According to Marriage Foundation, 45 per cent of believer mums consider themselves happy in their relationships, compared to 32 per cent of those who aren't religious.
Research Director, Harry Benson, said: "Religion and culture provide the lens through which individuals see the world, our worldview. It is no surprise that this foundation affects the way we do family."
Analysing data collected by 15,000 mothers in the Millennium Cohort Study, the think-tank, which promotes stable families, also found Muslim women are more likely than Christian women to be in a long-term, happy relationship.
Harry Benson, who compiled the research with Professor Steve McKay of the University of Lincoln, said: "Relationship success is about give and take.
"It is about compromise and working as a team. Perhaps Muslim culture instils a greater sense of interdependence and is less embracing of individualism."
Sir Paul Coleridge, chair and founder of Marriage Foundation, commented: "These findings are truly startling. It appears at first counter intuitive that Muslim women have such successful relationships when many are in arranged marriages.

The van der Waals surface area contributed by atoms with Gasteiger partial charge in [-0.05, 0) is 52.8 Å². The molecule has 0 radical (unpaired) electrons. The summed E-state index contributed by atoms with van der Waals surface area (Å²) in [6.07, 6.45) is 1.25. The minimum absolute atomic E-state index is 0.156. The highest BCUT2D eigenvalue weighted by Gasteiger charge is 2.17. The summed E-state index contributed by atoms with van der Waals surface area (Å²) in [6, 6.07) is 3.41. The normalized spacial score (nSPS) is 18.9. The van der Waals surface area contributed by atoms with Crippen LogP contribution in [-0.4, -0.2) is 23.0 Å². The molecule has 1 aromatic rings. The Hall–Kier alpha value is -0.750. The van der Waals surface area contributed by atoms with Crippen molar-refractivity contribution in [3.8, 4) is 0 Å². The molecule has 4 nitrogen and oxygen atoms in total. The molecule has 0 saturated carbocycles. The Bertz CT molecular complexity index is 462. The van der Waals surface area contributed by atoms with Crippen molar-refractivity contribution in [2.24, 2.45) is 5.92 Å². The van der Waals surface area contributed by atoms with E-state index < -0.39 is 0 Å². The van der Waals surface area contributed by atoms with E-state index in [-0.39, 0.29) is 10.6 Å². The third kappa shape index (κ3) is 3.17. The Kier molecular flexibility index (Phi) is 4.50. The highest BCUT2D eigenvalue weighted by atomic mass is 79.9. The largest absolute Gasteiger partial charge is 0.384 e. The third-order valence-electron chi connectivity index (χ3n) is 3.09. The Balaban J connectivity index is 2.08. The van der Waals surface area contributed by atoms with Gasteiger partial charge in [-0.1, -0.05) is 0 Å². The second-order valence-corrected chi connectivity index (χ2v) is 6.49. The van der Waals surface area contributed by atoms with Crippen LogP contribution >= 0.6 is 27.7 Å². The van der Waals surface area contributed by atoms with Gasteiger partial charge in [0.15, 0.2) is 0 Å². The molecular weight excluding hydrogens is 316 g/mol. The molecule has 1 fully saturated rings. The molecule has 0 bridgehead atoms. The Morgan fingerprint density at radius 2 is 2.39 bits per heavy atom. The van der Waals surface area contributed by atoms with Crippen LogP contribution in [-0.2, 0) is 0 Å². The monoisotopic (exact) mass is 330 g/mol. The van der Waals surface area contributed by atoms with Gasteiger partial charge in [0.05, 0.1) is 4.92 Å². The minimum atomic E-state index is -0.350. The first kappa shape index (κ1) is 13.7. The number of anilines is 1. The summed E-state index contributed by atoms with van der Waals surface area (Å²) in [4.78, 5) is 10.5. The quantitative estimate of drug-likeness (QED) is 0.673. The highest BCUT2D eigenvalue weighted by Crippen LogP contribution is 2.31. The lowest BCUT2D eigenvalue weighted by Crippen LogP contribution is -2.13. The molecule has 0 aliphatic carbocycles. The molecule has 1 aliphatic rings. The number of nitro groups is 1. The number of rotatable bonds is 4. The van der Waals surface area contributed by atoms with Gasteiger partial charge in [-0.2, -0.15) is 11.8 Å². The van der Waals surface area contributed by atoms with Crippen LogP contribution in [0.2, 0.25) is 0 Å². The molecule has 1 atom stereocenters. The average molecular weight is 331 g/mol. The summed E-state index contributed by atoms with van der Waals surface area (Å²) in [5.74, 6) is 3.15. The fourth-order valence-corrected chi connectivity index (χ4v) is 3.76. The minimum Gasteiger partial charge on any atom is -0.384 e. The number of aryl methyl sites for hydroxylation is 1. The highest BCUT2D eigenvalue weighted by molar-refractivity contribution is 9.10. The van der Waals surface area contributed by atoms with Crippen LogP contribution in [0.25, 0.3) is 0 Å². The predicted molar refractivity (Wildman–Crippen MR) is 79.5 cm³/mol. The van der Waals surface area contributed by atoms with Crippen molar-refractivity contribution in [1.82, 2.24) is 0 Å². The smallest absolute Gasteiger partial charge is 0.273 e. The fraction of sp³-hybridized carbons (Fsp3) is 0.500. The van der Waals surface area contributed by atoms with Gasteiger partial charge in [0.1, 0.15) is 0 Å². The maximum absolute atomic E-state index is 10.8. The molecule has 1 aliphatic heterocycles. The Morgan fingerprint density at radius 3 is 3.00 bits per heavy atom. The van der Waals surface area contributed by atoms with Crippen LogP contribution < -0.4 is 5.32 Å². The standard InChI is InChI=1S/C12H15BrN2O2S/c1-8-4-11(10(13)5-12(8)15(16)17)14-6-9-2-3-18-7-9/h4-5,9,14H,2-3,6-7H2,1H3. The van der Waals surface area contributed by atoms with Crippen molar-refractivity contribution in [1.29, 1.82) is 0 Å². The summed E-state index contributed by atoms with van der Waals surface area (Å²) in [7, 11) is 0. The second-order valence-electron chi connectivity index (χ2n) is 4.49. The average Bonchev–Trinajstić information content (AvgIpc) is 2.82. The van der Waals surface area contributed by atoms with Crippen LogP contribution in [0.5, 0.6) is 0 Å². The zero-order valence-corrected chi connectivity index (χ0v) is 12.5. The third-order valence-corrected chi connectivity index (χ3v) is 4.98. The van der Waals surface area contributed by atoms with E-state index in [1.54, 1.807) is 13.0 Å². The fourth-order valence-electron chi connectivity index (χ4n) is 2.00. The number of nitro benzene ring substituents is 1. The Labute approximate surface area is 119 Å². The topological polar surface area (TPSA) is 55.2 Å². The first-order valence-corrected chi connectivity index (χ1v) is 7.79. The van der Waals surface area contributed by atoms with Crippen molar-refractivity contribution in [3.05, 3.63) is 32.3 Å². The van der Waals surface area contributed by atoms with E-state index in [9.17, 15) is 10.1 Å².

"In fact, Muslims in arranged marriages have many of the ingredients for a really successful long term marriage. They enter marriage without artificial and unreal 'celebrity' expectations or a belief that they merely have to bump into a perfect partner and from then on no effort will be needed.
"No one is suggesting a return to arranged marriages but we can surely all learn a lot about what makes marriages work in the long run from these findings."